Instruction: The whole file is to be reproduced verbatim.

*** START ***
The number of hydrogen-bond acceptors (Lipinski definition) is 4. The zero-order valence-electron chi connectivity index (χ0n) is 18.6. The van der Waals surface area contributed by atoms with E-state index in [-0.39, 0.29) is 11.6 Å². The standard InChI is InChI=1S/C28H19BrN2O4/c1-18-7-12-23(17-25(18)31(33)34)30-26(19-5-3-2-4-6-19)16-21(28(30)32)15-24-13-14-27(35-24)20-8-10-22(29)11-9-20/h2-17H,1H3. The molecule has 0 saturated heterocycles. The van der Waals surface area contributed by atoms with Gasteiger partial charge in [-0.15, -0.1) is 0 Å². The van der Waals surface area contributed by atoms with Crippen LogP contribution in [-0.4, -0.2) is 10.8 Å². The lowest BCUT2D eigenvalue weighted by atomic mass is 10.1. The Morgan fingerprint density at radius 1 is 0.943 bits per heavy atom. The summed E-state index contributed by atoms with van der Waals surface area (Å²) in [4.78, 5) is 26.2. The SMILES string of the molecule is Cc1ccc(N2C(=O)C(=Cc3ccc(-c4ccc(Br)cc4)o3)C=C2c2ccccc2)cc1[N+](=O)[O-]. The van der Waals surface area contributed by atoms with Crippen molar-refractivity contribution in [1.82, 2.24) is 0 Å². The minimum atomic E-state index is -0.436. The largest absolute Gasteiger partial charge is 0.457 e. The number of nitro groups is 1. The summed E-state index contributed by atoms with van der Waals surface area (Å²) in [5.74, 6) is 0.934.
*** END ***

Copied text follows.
The number of hydrogen-bond acceptors (Lipinski definition) is 4. The zero-order valence-electron chi connectivity index (χ0n) is 18.6. The van der Waals surface area contributed by atoms with E-state index in [-0.39, 0.29) is 11.6 Å². The standard InChI is InChI=1S/C28H19BrN2O4/c1-18-7-12-23(17-25(18)31(33)34)30-26(19-5-3-2-4-6-19)16-21(28(30)32)15-24-13-14-27(35-24)20-8-10-22(29)11-9-20/h2-17H,1H3. The molecule has 0 saturated heterocycles. The van der Waals surface area contributed by atoms with Gasteiger partial charge in [-0.15, -0.1) is 0 Å². The van der Waals surface area contributed by atoms with Crippen LogP contribution in [-0.4, -0.2) is 10.8 Å². The lowest BCUT2D eigenvalue weighted by atomic mass is 10.1. The Morgan fingerprint density at radius 1 is 0.943 bits per heavy atom. The summed E-state index contributed by atoms with van der Waals surface area (Å²) in [4.78, 5) is 26.2. The SMILES string of the molecule is Cc1ccc(N2C(=O)C(=Cc3ccc(-c4ccc(Br)cc4)o3)C=C2c2ccccc2)cc1[N+](=O)[O-]. The van der Waals surface area contributed by atoms with Crippen molar-refractivity contribution in [1.82, 2.24) is 0 Å². The minimum atomic E-state index is -0.436. The largest absolute Gasteiger partial charge is 0.457 e. The number of nitro groups is 1. The summed E-state index contributed by atoms with van der Waals surface area (Å²) in [5.74, 6) is 0.934.